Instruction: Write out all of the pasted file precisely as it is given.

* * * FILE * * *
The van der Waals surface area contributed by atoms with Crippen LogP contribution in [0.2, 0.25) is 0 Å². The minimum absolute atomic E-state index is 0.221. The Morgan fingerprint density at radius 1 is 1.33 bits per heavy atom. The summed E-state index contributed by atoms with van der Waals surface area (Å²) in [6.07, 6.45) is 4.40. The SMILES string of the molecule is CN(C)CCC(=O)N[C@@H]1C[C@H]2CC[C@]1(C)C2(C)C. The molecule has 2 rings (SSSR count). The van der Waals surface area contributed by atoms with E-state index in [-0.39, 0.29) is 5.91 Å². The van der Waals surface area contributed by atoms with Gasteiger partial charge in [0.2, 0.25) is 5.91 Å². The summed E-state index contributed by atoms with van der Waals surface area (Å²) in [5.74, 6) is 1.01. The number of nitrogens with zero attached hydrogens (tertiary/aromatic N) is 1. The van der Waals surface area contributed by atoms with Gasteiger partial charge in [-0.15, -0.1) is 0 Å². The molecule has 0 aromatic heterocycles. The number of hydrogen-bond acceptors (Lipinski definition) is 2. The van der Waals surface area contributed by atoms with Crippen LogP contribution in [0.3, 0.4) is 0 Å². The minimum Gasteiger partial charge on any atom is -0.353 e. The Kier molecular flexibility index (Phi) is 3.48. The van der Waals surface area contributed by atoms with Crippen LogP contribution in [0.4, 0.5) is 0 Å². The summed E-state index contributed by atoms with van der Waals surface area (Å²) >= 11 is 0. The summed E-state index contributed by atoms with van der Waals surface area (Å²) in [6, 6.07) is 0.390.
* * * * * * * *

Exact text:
The van der Waals surface area contributed by atoms with Crippen LogP contribution in [0.2, 0.25) is 0 Å². The minimum absolute atomic E-state index is 0.221. The Morgan fingerprint density at radius 1 is 1.33 bits per heavy atom. The summed E-state index contributed by atoms with van der Waals surface area (Å²) in [6.07, 6.45) is 4.40. The SMILES string of the molecule is CN(C)CCC(=O)N[C@@H]1C[C@H]2CC[C@]1(C)C2(C)C. The molecule has 2 rings (SSSR count). The van der Waals surface area contributed by atoms with E-state index in [-0.39, 0.29) is 5.91 Å². The van der Waals surface area contributed by atoms with Gasteiger partial charge in [0.2, 0.25) is 5.91 Å². The summed E-state index contributed by atoms with van der Waals surface area (Å²) in [5.74, 6) is 1.01. The number of nitrogens with zero attached hydrogens (tertiary/aromatic N) is 1. The van der Waals surface area contributed by atoms with Gasteiger partial charge in [-0.15, -0.1) is 0 Å². The molecule has 0 aromatic heterocycles. The number of hydrogen-bond acceptors (Lipinski definition) is 2. The van der Waals surface area contributed by atoms with Crippen LogP contribution in [0.3, 0.4) is 0 Å². The minimum Gasteiger partial charge on any atom is -0.353 e. The Kier molecular flexibility index (Phi) is 3.48. The van der Waals surface area contributed by atoms with Crippen LogP contribution in [0.4, 0.5) is 0 Å². The summed E-state index contributed by atoms with van der Waals surface area (Å²) >= 11 is 0. The summed E-state index contributed by atoms with van der Waals surface area (Å²) in [6, 6.07) is 0.390.